BACKGROUND - Racial disparities in access and survival have been reported in a variety of cancers. These issues, however, have yet to be explored in detail in patients with soft-tissue sarcomas (STS). The purpose of this paper was to investigate the independent role of race with respect to survival outcomes in STS.
METHODS - A total of 7601 patients were evaluated in this study. A SEER registry query for patients over 20 years old with extremity STS diagnosed between 2004 and 2009 (n=7225) was performed. Survival outcomes were analyzed after patients were stratified by race. Multivariable survival models were used to identify independent predictors of sarcoma-specific death. The Wilcoxon rank-sum test was used to compare continuous variables. Statistical significance was maintained at P<0.05.
RESULTS - This study showed that African American patients were more likely to die of their STS. They were younger at presentation (P=0.001), had larger tumors (P<0.001), had less surgery (P=0.002), received radiotherapy less frequently (P=0.024), had higher family income (P<0.001), and were less likely to be married (P<0.001). African American race by itself was not an independent predictor of death.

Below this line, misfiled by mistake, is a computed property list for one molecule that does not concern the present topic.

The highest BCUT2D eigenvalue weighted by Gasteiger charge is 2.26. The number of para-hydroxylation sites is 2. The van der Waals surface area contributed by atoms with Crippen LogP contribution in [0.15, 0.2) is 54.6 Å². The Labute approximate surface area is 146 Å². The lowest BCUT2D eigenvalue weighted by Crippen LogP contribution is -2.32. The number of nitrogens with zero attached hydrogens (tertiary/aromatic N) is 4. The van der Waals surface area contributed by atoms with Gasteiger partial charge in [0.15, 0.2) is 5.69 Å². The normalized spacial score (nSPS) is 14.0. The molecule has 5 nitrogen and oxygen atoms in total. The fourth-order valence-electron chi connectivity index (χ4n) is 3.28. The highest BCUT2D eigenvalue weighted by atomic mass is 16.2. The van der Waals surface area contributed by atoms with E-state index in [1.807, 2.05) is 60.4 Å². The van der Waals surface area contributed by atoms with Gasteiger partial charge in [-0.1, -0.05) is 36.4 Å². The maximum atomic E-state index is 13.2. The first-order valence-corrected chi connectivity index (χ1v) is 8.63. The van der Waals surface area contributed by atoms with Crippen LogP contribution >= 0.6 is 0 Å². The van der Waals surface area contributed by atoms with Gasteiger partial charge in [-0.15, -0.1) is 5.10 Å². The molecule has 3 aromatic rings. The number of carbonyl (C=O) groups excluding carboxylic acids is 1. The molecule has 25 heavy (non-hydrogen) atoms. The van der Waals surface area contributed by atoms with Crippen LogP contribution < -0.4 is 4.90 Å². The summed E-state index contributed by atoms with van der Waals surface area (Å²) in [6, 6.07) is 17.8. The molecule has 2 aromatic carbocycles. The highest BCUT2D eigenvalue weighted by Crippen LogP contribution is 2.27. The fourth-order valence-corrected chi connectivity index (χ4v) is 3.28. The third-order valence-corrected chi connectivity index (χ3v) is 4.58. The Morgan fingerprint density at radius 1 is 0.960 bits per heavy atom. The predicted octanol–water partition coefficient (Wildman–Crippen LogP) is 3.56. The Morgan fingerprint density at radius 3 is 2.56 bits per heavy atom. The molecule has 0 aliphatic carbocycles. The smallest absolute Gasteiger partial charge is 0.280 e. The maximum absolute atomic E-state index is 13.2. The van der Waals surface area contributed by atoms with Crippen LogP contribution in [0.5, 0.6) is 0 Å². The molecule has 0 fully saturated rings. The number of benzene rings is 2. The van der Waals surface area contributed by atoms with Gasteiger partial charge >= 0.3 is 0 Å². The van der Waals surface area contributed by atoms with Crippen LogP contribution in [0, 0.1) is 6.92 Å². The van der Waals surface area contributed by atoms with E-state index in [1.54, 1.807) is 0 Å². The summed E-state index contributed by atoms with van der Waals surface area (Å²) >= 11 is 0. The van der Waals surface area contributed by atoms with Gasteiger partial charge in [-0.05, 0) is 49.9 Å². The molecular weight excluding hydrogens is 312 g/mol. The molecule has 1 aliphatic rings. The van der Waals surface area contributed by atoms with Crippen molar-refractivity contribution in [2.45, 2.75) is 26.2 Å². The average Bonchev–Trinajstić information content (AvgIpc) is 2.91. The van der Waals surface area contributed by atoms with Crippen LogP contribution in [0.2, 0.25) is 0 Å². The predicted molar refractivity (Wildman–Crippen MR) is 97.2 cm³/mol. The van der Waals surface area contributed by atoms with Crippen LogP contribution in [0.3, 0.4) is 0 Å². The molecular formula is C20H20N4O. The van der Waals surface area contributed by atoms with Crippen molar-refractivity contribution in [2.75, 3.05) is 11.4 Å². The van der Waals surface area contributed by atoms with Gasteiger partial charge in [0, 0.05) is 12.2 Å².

CONCLUSIONS - African Americans encounter death due to STS at a much larger proportion and faster rate than their respective white counterparts. African Americans frequently present with a larger size tumor, do not undergo surgical resection, or receive radiation therapy as frequently as compared with their white peers. Barriers to timely and appropriate care should be further investigated in this group of at-risk patients.